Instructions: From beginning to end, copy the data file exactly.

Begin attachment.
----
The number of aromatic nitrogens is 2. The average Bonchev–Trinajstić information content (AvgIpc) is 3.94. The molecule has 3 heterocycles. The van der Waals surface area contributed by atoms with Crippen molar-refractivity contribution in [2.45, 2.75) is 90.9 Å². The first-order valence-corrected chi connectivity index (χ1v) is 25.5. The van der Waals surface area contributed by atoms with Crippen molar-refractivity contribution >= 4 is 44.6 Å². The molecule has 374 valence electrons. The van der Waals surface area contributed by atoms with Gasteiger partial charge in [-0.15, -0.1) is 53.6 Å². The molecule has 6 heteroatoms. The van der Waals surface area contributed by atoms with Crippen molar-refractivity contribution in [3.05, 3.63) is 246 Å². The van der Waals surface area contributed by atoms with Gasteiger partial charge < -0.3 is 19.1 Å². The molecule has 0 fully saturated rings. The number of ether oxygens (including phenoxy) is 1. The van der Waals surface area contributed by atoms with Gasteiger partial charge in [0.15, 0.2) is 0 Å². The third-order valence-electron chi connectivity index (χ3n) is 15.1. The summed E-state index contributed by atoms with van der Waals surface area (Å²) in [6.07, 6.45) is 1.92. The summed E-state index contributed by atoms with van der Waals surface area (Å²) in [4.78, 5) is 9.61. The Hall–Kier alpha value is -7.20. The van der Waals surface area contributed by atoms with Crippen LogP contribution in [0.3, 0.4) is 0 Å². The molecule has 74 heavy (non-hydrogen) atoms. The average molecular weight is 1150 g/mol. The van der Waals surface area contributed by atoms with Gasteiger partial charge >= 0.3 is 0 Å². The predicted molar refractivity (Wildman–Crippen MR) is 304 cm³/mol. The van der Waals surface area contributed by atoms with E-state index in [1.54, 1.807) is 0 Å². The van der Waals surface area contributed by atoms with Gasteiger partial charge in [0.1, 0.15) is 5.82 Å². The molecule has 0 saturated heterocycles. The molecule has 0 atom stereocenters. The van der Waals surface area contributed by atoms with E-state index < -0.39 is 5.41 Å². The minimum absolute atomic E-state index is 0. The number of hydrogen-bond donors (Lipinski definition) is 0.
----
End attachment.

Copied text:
The number of aromatic nitrogens is 2. The average Bonchev–Trinajstić information content (AvgIpc) is 3.94. The molecule has 3 heterocycles. The van der Waals surface area contributed by atoms with Crippen molar-refractivity contribution in [2.45, 2.75) is 90.9 Å². The first-order valence-corrected chi connectivity index (χ1v) is 25.5. The van der Waals surface area contributed by atoms with Crippen molar-refractivity contribution >= 4 is 44.6 Å². The molecule has 374 valence electrons. The van der Waals surface area contributed by atoms with Gasteiger partial charge in [-0.15, -0.1) is 53.6 Å². The molecule has 6 heteroatoms. The van der Waals surface area contributed by atoms with Crippen molar-refractivity contribution in [3.05, 3.63) is 246 Å². The van der Waals surface area contributed by atoms with Gasteiger partial charge < -0.3 is 19.1 Å². The molecule has 0 fully saturated rings. The number of ether oxygens (including phenoxy) is 1. The van der Waals surface area contributed by atoms with Gasteiger partial charge in [0.15, 0.2) is 0 Å². The third-order valence-electron chi connectivity index (χ3n) is 15.1. The summed E-state index contributed by atoms with van der Waals surface area (Å²) in [6.07, 6.45) is 1.92. The summed E-state index contributed by atoms with van der Waals surface area (Å²) in [4.78, 5) is 9.61. The Hall–Kier alpha value is -7.20. The van der Waals surface area contributed by atoms with Crippen LogP contribution in [0.3, 0.4) is 0 Å². The molecule has 74 heavy (non-hydrogen) atoms. The average molecular weight is 1150 g/mol. The van der Waals surface area contributed by atoms with Gasteiger partial charge >= 0.3 is 0 Å². The predicted molar refractivity (Wildman–Crippen MR) is 304 cm³/mol. The van der Waals surface area contributed by atoms with E-state index in [1.54, 1.807) is 0 Å². The van der Waals surface area contributed by atoms with Gasteiger partial charge in [0.1, 0.15) is 5.82 Å². The molecule has 0 saturated heterocycles. The molecule has 0 atom stereocenters. The van der Waals surface area contributed by atoms with E-state index < -0.39 is 5.41 Å². The minimum absolute atomic E-state index is 0. The number of hydrogen-bond donors (Lipinski definition) is 0.